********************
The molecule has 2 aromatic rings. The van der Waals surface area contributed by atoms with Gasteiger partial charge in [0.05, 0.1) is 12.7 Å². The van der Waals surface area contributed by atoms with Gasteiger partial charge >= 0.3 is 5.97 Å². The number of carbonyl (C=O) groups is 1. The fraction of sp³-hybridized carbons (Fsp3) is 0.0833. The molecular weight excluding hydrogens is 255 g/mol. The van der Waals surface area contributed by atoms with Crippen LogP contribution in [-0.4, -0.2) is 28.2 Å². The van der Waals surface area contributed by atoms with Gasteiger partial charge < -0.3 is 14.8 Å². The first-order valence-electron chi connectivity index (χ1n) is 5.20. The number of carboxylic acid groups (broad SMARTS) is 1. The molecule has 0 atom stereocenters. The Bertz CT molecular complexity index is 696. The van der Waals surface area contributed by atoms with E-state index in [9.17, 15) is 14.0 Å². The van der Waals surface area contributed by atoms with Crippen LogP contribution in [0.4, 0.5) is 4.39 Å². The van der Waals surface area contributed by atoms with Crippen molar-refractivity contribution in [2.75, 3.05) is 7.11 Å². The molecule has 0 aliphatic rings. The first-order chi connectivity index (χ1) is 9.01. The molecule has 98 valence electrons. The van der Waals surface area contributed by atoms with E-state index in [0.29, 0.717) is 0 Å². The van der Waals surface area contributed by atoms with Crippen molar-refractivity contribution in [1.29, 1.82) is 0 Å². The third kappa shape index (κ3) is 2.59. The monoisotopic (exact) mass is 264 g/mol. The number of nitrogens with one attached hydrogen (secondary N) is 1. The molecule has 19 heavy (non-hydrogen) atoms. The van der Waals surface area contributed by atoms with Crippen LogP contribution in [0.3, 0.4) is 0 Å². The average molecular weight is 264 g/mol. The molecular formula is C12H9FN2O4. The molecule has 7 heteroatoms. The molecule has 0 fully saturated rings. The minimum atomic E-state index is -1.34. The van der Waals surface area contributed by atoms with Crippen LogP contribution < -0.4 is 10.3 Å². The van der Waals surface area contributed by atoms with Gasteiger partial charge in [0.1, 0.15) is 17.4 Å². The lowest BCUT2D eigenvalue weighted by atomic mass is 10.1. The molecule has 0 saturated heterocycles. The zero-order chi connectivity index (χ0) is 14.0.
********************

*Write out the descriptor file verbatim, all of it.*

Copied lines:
The molecule has 2 aromatic rings. The van der Waals surface area contributed by atoms with Gasteiger partial charge in [0.05, 0.1) is 12.7 Å². The van der Waals surface area contributed by atoms with Gasteiger partial charge >= 0.3 is 5.97 Å². The number of carbonyl (C=O) groups is 1. The fraction of sp³-hybridized carbons (Fsp3) is 0.0833. The molecular weight excluding hydrogens is 255 g/mol. The van der Waals surface area contributed by atoms with Crippen LogP contribution in [-0.4, -0.2) is 28.2 Å². The van der Waals surface area contributed by atoms with Gasteiger partial charge < -0.3 is 14.8 Å². The first-order valence-electron chi connectivity index (χ1n) is 5.20. The number of carboxylic acid groups (broad SMARTS) is 1. The molecule has 0 atom stereocenters. The Bertz CT molecular complexity index is 696. The van der Waals surface area contributed by atoms with E-state index in [9.17, 15) is 14.0 Å². The van der Waals surface area contributed by atoms with Crippen LogP contribution in [0.4, 0.5) is 4.39 Å². The van der Waals surface area contributed by atoms with Crippen molar-refractivity contribution in [2.75, 3.05) is 7.11 Å². The molecule has 0 aliphatic rings. The first-order chi connectivity index (χ1) is 9.01. The molecule has 98 valence electrons. The van der Waals surface area contributed by atoms with E-state index in [0.29, 0.717) is 0 Å². The van der Waals surface area contributed by atoms with Crippen molar-refractivity contribution in [1.29, 1.82) is 0 Å². The third kappa shape index (κ3) is 2.59. The monoisotopic (exact) mass is 264 g/mol. The number of nitrogens with one attached hydrogen (secondary N) is 1. The molecule has 19 heavy (non-hydrogen) atoms. The van der Waals surface area contributed by atoms with Crippen LogP contribution in [0.3, 0.4) is 0 Å². The average molecular weight is 264 g/mol. The molecular formula is C12H9FN2O4. The molecule has 7 heteroatoms. The molecule has 0 fully saturated rings. The minimum atomic E-state index is -1.34. The van der Waals surface area contributed by atoms with Crippen LogP contribution < -0.4 is 10.3 Å². The van der Waals surface area contributed by atoms with Gasteiger partial charge in [0.1, 0.15) is 17.4 Å². The lowest BCUT2D eigenvalue weighted by atomic mass is 10.1. The molecule has 0 saturated heterocycles. The zero-order chi connectivity index (χ0) is 14.0.